HSBC doubled its profits and is giving shareholders $3 billion in buybacks but the bank’s troubles haven’t ended just yet

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London-listed HSBC’s profits soared, thanks to elevated interest rates. But high costs and pains in Chinese real estate continue to put pressure on it. London-listed HSBC’s profits soared, thanks to elevated interest rates. But high costs and pains in Chinese real estate continue to put pressure on it. ​  ​

Europe’s largest bank HSBC has had a strong few quarters as rising interest rates have boosted its income—and that of its shareholders, who stand to benefit from hefty share buybacks—but Wall Street still isn’t totally convinced. 

The same carried on for HSBC’s third quarter, as it reported a pre-tax profit of $7.7 billion—double what it made the same time last year—thanks to elevated interest rates globally. The bank also announced a new share buyback worth $3 billion, an optimistic sign for investors.

“We have had three consecutive quarters of strong financial performance,” HSBC CEO Noel Quinn said in a statement Monday. “We are pleased to again reward our shareholders. We have now announced three share buy-backs in 2023 totalling up to $7bn, as well as three quarterly dividends which total $0.30 per share.”

Despite the robust results, profits still missed analyst expectations of $8.1 million mean average estimate compiled by HSBC. The London-listed bank also said it expects costs to increase up to 5% as it considers bigger bonuses to bankers in the following quarter, Reuters reported.

“Costs are likely to be the area of controversy,” Jefferies analyst Joe Dickerson told Reuters.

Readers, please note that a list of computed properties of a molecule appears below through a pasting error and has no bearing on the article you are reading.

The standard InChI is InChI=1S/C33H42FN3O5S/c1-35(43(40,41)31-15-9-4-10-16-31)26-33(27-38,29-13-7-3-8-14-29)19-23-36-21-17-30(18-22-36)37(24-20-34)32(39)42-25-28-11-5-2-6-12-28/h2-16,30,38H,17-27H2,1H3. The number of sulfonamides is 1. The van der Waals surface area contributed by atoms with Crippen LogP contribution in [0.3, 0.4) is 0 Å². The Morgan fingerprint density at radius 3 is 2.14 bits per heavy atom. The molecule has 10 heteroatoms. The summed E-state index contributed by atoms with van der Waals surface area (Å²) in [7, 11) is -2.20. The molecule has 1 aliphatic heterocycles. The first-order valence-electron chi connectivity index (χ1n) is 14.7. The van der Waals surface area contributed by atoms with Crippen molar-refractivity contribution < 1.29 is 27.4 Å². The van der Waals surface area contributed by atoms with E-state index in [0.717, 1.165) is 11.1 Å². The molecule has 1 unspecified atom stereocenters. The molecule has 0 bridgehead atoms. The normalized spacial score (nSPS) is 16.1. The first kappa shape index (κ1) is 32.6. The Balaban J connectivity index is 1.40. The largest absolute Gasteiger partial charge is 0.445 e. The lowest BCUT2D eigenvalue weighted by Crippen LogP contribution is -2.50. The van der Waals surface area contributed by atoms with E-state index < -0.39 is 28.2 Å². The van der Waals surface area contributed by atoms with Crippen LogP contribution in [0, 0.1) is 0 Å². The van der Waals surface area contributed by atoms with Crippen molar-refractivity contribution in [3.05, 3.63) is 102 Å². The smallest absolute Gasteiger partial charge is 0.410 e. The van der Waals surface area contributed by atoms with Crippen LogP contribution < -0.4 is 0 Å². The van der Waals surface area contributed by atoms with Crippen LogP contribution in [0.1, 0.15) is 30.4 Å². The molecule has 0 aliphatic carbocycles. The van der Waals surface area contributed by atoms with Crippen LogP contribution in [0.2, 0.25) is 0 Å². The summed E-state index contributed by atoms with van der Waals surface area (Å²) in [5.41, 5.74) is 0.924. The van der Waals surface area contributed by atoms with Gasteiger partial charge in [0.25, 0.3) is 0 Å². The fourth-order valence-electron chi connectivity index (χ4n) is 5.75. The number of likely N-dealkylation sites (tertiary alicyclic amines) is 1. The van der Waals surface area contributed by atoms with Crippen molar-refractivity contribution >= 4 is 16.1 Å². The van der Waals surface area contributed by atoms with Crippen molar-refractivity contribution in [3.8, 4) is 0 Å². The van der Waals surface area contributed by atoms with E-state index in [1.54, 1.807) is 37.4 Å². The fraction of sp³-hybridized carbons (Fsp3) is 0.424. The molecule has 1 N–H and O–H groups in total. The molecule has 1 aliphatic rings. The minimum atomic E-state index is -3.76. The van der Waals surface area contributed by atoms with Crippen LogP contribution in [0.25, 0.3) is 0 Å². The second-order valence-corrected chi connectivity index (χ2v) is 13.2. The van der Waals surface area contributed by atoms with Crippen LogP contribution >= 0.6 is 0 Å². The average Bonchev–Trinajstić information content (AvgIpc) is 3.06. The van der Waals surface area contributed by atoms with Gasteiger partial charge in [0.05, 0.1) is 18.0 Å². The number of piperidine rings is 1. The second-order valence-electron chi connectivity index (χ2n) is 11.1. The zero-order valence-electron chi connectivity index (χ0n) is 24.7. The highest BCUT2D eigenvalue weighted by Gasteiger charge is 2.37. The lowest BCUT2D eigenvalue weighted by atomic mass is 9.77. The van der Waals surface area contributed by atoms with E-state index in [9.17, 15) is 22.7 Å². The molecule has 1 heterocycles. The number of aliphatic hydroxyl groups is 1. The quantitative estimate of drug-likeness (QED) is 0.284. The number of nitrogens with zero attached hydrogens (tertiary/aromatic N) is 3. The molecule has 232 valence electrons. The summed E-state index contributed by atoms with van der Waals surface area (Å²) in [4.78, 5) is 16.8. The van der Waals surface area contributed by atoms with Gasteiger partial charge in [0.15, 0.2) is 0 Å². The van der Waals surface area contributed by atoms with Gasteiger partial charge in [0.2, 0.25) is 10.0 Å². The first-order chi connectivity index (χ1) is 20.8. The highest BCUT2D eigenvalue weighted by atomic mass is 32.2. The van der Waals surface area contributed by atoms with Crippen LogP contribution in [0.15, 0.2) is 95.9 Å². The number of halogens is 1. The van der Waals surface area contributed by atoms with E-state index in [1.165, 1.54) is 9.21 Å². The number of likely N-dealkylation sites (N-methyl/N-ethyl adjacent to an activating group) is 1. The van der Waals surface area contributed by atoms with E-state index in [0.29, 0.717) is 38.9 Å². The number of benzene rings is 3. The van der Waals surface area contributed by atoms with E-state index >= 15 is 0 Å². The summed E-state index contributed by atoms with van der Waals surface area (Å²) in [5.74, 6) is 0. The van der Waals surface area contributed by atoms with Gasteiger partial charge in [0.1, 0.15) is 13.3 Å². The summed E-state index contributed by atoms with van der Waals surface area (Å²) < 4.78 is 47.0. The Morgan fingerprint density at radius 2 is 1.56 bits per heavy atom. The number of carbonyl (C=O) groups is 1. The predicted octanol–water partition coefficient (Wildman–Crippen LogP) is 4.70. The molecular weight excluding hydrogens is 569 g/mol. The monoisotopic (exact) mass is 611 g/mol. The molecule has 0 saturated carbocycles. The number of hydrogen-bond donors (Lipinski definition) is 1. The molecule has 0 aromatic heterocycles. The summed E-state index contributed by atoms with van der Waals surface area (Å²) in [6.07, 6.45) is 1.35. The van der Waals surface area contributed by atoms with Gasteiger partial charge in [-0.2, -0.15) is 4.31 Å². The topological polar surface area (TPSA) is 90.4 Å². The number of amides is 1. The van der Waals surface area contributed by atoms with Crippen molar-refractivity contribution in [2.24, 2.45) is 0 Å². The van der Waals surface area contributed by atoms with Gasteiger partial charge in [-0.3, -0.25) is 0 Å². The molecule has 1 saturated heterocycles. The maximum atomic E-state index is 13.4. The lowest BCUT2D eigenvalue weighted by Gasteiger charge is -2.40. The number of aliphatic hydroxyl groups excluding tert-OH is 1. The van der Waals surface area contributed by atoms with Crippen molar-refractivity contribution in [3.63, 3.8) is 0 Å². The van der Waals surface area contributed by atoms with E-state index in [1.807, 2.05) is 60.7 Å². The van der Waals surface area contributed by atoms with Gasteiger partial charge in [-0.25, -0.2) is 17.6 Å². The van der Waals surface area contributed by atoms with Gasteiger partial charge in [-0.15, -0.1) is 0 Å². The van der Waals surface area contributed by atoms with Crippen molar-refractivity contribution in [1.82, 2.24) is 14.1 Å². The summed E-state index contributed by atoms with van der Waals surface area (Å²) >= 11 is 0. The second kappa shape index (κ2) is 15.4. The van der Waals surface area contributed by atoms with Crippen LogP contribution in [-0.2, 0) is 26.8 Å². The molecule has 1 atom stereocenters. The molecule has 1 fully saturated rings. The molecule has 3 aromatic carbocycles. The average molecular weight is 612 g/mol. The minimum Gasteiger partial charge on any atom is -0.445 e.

HSBC shares were down about 0.5% in early afternoon trading in London.

HSBC’s presence in Asia has been growing over the years—Hong Kong is one of the bank’s bases, and China made up about 44% of the bank’s 2022 profits. As a large chunk of its business remains steeped in China, pains in the country’s real estate markets have hurt the bank. In the third quarter HSBC added a $500 million charge to its credit losses—a provision typically made for loan defaults—linked to the commercial property market in mainland China. 

The lender attributed the half-a-billion-dollar charge to “heightened economic uncertainty, inflation and rising interest rates, as well as from ongoing developments in the commercial real estate sector in mainland China,” it said in its earnings statement. The downturn has continued to rock investors as government measures have not quelled the crisis quite like it hoped to, and HSBC sees potential for “further deterioration in credit conditions.”

“There’s still a cloud of uncertainty hovering over the [Chinese] market, but investors will be happy to see no nasty surprises,” Hargreaves Lansdown equity analyst Matt Britzman told Reuters.

Similar pressures have impacted fellow-lender Standard Chartered, which also has an Asia-heavy focus, as it reported a 30% drop in third-quarter profits owing to its exposure to Chinese real estate and banking players.   

Despite the weak fundamentals, Quinn said he thinks the worst may be over for Chinese real estate, which could eventually pave way for growth. 

“The sector itself has bottomed and it now has to recover from that new lower position,” Quinn said, according to the Financial Times.

HSBC’s $3 trillion in total assets and $1.6 trillion in customer deposits makes it one of the world’s largest banks. Its business, therefore, spans markets across the globe.

Earlier this year, the company was under pressure from activist shareholders including Chinese insurer Ping An to spin off the company’s Asia business to improve shareholder returns. Although Ping An suspended its campaign in May, HSBC has continued to trim its holdings in some countries, including the sale of its Canada unit.    

The lender, which makes its money predominantly from commercial banking as well as its retail and wealth management segments, also said it was keeping a watch on how the cost-of-living crisis impacted its customers.  

HSBC has a large Middle-East presence, and despite the Israel-Hamas war, the bank’s chief said its strategy will remain the same, Bloomberg reported. For its part, HSBC said it was supporting its employees and clients impacted by the war.

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